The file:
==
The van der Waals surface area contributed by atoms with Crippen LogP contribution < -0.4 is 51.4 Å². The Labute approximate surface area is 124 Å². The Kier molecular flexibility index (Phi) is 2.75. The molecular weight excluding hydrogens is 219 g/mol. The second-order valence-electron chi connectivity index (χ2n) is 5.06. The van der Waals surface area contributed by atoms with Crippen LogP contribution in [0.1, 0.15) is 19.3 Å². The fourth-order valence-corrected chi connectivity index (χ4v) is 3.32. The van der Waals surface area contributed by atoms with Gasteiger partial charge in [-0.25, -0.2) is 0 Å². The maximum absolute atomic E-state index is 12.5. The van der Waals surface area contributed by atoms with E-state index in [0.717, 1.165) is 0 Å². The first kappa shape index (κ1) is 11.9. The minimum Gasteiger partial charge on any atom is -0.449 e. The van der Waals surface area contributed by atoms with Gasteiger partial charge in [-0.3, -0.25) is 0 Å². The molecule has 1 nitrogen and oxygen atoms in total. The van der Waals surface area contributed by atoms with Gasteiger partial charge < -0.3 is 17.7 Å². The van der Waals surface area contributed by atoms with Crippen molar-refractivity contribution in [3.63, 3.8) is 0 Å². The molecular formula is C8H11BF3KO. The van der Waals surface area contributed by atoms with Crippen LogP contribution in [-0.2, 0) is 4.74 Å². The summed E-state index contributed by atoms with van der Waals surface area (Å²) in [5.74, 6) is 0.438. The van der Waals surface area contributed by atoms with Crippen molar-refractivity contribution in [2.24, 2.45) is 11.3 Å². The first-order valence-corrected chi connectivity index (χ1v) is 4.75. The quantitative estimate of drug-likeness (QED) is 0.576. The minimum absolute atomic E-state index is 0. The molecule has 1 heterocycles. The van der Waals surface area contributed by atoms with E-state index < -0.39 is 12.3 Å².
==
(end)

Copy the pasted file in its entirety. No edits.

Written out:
The van der Waals surface area contributed by atoms with Crippen LogP contribution < -0.4 is 51.4 Å². The Labute approximate surface area is 124 Å². The Kier molecular flexibility index (Phi) is 2.75. The molecular weight excluding hydrogens is 219 g/mol. The second-order valence-electron chi connectivity index (χ2n) is 5.06. The van der Waals surface area contributed by atoms with Crippen LogP contribution in [0.1, 0.15) is 19.3 Å². The fourth-order valence-corrected chi connectivity index (χ4v) is 3.32. The van der Waals surface area contributed by atoms with Gasteiger partial charge in [-0.25, -0.2) is 0 Å². The maximum absolute atomic E-state index is 12.5. The van der Waals surface area contributed by atoms with E-state index in [0.717, 1.165) is 0 Å². The first kappa shape index (κ1) is 11.9. The minimum Gasteiger partial charge on any atom is -0.449 e. The van der Waals surface area contributed by atoms with Gasteiger partial charge in [-0.3, -0.25) is 0 Å². The molecule has 1 nitrogen and oxygen atoms in total. The van der Waals surface area contributed by atoms with Gasteiger partial charge < -0.3 is 17.7 Å². The van der Waals surface area contributed by atoms with Crippen molar-refractivity contribution in [3.63, 3.8) is 0 Å². The molecular formula is C8H11BF3KO. The van der Waals surface area contributed by atoms with Crippen LogP contribution in [-0.2, 0) is 4.74 Å². The summed E-state index contributed by atoms with van der Waals surface area (Å²) in [5.74, 6) is 0.438. The van der Waals surface area contributed by atoms with Crippen molar-refractivity contribution in [2.24, 2.45) is 11.3 Å². The first-order valence-corrected chi connectivity index (χ1v) is 4.75. The quantitative estimate of drug-likeness (QED) is 0.576. The minimum absolute atomic E-state index is 0. The molecule has 1 heterocycles. The van der Waals surface area contributed by atoms with E-state index < -0.39 is 12.3 Å².